When it comes to building a hot rod, it isn’t just a matter of raw talent, specific parts, or style—it’s actually all of the above. It takes a special blend of ingredients to build a great hot rod, and Jeff Bennett certainly put his blending skills to the test with this ’29 Ford Model A sedan. It’s a superclean car with all sorts of custom details, but its simplicity steals the show, thanks to a custom-mixed color combination and a perfect stance. You’ll be hard-pressed to find a more sanitary sedan on the show field, and the fact that Jeff intends to put some serious miles on his freshly built Model A makes it even better.
Jeff’s journey with his Tudor began a few years ago, when a friend told him about it. Mother Nature had begun to overtake the vintage steel, but the rotted body left its South Dakota home to join a few other projects in Jeff’s shop. He calls his shop Wide Open Customs, and he concentrates mostly on custom paint and bodywork, which is a good thing because this Model A needed lots of bodywork! The lower sections of the cowl, doors, and quarter-panels needed fresh metal, so Jeff spent plenty of time cutting, welding, and grinding the body panels.
Along with repairs to the body, Jeff also performed a number of tasteful body modifications, including a chopped and filled roof. A great mix of colors and textures gives the Model A its distinctive appearance, while Jeff’s craftsmanship also contributed to the custom chassis and suspension setup. Jeff turned every nut and bolt on this Model A and he’s proud of it. In fact, the only parts of the build he didn’t perform are the upholstery and the machine work on the Mercury Flathead engine.
We spotted the car at one of its first events, the Goodguys Nashville Nationals. The clean body modifications and super-slick paintjob caught our eye immediately, but the interesting color combination on the Flathead engine certainly added to the appeal. The stance is spot-on and the tires and wheels are sized appropriately with just the right amount of vintage style. More traditional flavor lives inside, with a cool dash treatment and upholstery pattern. Jeff set a great example for Model A lovers by keeping it simple, but going above and beyond when it came to finish quality.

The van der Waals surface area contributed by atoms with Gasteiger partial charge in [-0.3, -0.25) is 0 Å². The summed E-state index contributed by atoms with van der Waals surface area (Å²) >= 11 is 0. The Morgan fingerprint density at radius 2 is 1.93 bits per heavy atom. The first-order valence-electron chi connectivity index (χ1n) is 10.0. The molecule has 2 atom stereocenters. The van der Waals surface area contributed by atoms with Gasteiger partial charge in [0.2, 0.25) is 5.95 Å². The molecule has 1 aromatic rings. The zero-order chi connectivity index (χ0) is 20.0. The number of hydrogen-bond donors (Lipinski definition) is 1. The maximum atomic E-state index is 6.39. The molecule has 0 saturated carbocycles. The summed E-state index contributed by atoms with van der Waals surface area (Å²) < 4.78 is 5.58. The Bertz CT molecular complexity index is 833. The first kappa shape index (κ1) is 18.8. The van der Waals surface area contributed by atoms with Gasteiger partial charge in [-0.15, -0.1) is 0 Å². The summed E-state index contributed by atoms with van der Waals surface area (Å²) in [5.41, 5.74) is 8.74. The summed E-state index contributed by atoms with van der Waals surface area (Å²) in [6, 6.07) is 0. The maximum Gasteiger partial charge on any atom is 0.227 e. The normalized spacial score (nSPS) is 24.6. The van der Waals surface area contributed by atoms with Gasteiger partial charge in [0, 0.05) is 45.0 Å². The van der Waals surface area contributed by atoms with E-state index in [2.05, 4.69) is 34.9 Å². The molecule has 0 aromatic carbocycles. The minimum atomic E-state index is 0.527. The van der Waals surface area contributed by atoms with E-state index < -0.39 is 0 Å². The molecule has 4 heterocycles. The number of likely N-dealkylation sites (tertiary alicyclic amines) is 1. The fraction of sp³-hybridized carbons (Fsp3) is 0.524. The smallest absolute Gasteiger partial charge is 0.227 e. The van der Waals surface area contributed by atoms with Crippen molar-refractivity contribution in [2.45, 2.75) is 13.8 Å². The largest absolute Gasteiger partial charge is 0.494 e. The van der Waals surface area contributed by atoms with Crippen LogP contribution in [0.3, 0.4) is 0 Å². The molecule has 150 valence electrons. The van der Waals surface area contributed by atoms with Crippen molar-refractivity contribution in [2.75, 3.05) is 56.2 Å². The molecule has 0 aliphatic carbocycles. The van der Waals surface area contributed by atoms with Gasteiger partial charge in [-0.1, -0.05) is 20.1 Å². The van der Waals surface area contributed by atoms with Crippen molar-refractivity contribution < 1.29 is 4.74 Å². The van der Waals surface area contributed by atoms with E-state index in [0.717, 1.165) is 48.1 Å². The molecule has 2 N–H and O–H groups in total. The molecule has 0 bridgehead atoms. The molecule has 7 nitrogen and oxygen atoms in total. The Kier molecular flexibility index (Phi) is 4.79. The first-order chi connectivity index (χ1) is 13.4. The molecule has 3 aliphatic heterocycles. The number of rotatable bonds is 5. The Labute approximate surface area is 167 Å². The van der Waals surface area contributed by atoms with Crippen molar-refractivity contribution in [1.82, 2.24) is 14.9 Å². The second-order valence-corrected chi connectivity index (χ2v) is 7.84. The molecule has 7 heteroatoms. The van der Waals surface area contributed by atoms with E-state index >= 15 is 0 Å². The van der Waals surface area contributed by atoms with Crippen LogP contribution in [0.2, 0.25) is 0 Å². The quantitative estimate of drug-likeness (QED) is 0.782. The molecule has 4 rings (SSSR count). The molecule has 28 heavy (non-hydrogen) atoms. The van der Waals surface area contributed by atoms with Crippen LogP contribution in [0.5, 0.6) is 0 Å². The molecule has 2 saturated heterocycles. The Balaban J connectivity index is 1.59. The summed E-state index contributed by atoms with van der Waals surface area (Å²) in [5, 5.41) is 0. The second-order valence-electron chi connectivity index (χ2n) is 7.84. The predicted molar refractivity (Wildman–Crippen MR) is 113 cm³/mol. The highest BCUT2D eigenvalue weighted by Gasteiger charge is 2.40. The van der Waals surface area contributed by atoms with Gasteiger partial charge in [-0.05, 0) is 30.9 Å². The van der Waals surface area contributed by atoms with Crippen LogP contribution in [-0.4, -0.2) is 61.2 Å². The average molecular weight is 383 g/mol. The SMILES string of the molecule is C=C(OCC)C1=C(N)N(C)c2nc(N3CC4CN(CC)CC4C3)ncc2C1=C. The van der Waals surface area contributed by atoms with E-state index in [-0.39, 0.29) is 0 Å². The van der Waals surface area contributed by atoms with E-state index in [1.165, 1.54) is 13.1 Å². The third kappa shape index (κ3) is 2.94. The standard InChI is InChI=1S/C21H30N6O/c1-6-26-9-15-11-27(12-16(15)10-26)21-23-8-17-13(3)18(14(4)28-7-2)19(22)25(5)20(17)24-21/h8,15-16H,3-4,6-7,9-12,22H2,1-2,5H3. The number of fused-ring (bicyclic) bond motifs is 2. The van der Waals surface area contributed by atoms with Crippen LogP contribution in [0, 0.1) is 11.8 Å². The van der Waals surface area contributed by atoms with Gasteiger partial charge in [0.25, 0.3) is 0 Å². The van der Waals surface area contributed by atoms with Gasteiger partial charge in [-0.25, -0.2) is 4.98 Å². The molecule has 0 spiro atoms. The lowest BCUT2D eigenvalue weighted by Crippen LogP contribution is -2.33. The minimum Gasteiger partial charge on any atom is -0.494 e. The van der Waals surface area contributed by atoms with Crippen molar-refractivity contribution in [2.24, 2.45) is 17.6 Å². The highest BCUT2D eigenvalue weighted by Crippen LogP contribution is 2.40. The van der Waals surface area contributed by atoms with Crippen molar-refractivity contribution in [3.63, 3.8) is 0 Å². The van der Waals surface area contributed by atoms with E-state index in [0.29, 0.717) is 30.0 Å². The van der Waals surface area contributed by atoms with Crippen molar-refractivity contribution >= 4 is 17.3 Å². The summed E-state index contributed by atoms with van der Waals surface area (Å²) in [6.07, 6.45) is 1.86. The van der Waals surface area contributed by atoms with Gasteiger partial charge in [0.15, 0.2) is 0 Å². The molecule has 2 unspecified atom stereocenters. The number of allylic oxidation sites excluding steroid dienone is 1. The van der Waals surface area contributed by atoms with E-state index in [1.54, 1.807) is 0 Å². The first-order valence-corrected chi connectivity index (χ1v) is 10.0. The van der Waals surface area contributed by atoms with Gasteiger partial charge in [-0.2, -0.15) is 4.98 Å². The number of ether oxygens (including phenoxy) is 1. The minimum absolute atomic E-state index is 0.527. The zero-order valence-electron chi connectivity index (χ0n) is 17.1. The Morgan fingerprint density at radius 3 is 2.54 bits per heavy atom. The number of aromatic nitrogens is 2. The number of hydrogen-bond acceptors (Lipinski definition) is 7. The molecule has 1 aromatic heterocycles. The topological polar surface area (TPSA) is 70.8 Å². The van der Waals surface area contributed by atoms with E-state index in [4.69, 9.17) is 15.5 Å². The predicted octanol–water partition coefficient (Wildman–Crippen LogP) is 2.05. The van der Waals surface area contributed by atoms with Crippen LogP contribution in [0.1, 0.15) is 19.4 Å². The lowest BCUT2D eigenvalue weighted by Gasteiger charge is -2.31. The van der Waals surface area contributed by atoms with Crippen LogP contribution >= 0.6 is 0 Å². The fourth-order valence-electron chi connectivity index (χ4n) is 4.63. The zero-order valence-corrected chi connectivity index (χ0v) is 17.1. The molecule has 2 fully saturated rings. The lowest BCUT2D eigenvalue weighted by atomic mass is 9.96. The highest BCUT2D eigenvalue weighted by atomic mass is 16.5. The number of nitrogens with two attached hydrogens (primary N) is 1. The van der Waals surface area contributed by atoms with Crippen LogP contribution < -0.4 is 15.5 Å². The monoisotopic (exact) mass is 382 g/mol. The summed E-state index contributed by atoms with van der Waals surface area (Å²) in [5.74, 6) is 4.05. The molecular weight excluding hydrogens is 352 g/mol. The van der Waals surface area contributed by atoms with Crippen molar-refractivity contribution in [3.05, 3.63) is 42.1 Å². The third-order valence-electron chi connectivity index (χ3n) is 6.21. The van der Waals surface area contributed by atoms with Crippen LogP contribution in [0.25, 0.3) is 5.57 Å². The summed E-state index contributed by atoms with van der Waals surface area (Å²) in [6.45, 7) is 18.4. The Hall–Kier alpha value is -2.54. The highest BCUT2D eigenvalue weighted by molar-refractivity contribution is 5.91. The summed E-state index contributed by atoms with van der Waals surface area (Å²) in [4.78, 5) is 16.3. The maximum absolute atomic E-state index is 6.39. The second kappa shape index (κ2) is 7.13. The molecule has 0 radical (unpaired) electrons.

After two years of work, the ragged body he purchased for $1,200 has been transformed into a magnificent hot rod that oozes with traditional style. In true hot rodder fashion, Jeff decided to forget the fenders and go the highboy route with his killer Model A. With a keen eye for the overall look, as well as the all-important details, Jeff knocked this one out of the park and had a good time doing it.
1929 Ford Model A Tudor
Jeff built the chassis using 1 1/2x4-inch rectangular tubing and gave it the traditional hot rod treatment with a Super Bell 4-inch dropped front axle. A pair of ’46 Ford split wishbones locates the axle, while a Vega steering box keeps the fenderless sedan between the lines. The front brakes are ’40 Ford units, which utilize finned aluminum drums from a Buick. Rear brakes are stockers from the ’66 Ford 8-inch rearend. Coilover shocks and ’40 Ford radius rods keeps the rearend stable. An interesting feature of this chassis is the fact that Jeff welded it to the floor structure of the Model A body, creating a unibody structure.
Everything about Jeff’s engine screams hot rod, even though it isn’t covered in speed parts. The engine is a fairly mild Mercury Flathead, coming in at 276 ci with mostly stock internals. Jeff sent the parts to Mountainland Machine in Roanoke, VA, where they were prepped for assembly. An Isky 400 Jr. camshaft operates the valves, while a Holley 390-cfm four-barrel carburetor sends a mixture of fuel and air into the Offenhauser intake. Jeff built the headers, as well as the 2-inch exhaust system. A C4 automatic transmission backs the Flathead, thanks to a Speedway Motors adapter.
Jeff’s Model A rolls on a set of E.T. Dragmaster wheels, sized at 15x5 up front and 15x7 out back. The Firestone bias-ply tires came from Coker Tire, and give the car a nice rubber rake with 5.60-15 and 8.20-15 sizing.
Thanks to Jeff’s expertise in bodywork and paint at his shop, Wide Open Customs, the necessary repairs didn’t hinder his enthusiasm for the build. The body needed lots of work, but Jeff replaced the panels and then chopped the top 3 inches and filled the roof with a ribbed panel. He then raised the rear wheel arches and sectioned the grille shell to match the amount he channeled the body. Jeff straightened the panels to perfection and applied PPG Concept materials in a custom-mixed hue that he calls Wide Open Green. An off-white firewall adds nice contrast to the color combination, while off-white pinstripes, laid down by David “Hivoltz” Richards, tie it all together.
Mike Moore of M&S Upholstery handled the stitchwork, using black vinyl and green cloth inserts from a ’55 Chevy seat cover. It’s a very cool design that is consistent with the car’s traditional style, and the highly modified van seat looks right at home in the tight confines. The dash is a cut-down ’53 Ford piece, and Jeff even used the ’53 Ford steering column and shifter to complete the look. After chopping the garnish moldings, Jeff sent them off for chrome plating to enhance the ’50s theme. A hidden Kenwood stereo provides tunes while Jeff blasts down the road.